• 11. Consumer Models Consumers aggregate to: • Bulk buy • Govern management • Keep margins low Models: • Housing • Credit unions • Food co-ops
    • 12. Flower Power – Salem, OR • 60 Members • SeQuential B99 at cost plus: – OR/Fed Road taxes – Delivery fee – $.05 co-op overhead • Pringle Creek: – Waived rent/utilities – Building garage
    • 13. Residents in Eliot, ME • 65 homeowners and small businesses • Co-op bulk purchase HHO, “bioheat” • Average savings ~$300 • locked-in price – capped "downside protection" – always pay the lowest price
    • 14. Assn negotiates fuel for timber harvesters, haulers, etc. Up to $.25 per gal savings!
    • 15. Bulk buying Solar One Block Off the Grid (not a co-op): • Lower costs • Less confusion • Trusted contractors “Solar power meets consumer power: Group discounts help you buy home solar power”
    • 16. Co-op Owned Infrastructure Baywind Energy Co-op • 1,300 members • 2.5 MW farm Westmill Wind Farm • 2,000 members • 6.5 MW farm Characteristics: • One member = 1 vote • Shares and loans sold to community • U.K.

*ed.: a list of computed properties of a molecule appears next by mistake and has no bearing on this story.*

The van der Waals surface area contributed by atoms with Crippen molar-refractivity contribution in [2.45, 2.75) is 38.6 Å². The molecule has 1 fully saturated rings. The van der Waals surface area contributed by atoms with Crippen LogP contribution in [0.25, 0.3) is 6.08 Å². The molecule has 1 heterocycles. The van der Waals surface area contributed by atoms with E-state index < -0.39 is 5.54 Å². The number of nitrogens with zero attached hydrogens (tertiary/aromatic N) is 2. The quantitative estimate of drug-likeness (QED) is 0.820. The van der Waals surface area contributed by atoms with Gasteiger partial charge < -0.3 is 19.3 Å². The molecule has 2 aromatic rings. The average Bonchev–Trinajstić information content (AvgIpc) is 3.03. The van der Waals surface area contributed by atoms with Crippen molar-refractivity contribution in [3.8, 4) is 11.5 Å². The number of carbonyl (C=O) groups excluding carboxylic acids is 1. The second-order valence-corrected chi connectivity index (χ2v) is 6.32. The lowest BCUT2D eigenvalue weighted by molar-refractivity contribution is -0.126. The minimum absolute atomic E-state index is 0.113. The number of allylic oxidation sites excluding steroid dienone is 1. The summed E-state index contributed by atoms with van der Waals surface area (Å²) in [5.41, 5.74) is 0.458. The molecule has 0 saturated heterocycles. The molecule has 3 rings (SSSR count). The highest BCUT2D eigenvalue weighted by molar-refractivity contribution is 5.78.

• 17. Community Solar • Community ownership: – Might be a co-op, might not – Co-op pools project participants – Facilitated/managed by for profit developer – “condo” model – Joint venture
    • 18. What is a Worker Cooperative? •Worker Owned •Worker Controlled
    • 19. Worker-Owned • Investment buy-in • Worker-owner receives a portion of the revenue after expenses • Conventional businesses refer to this as profit • Co-ops call it surplus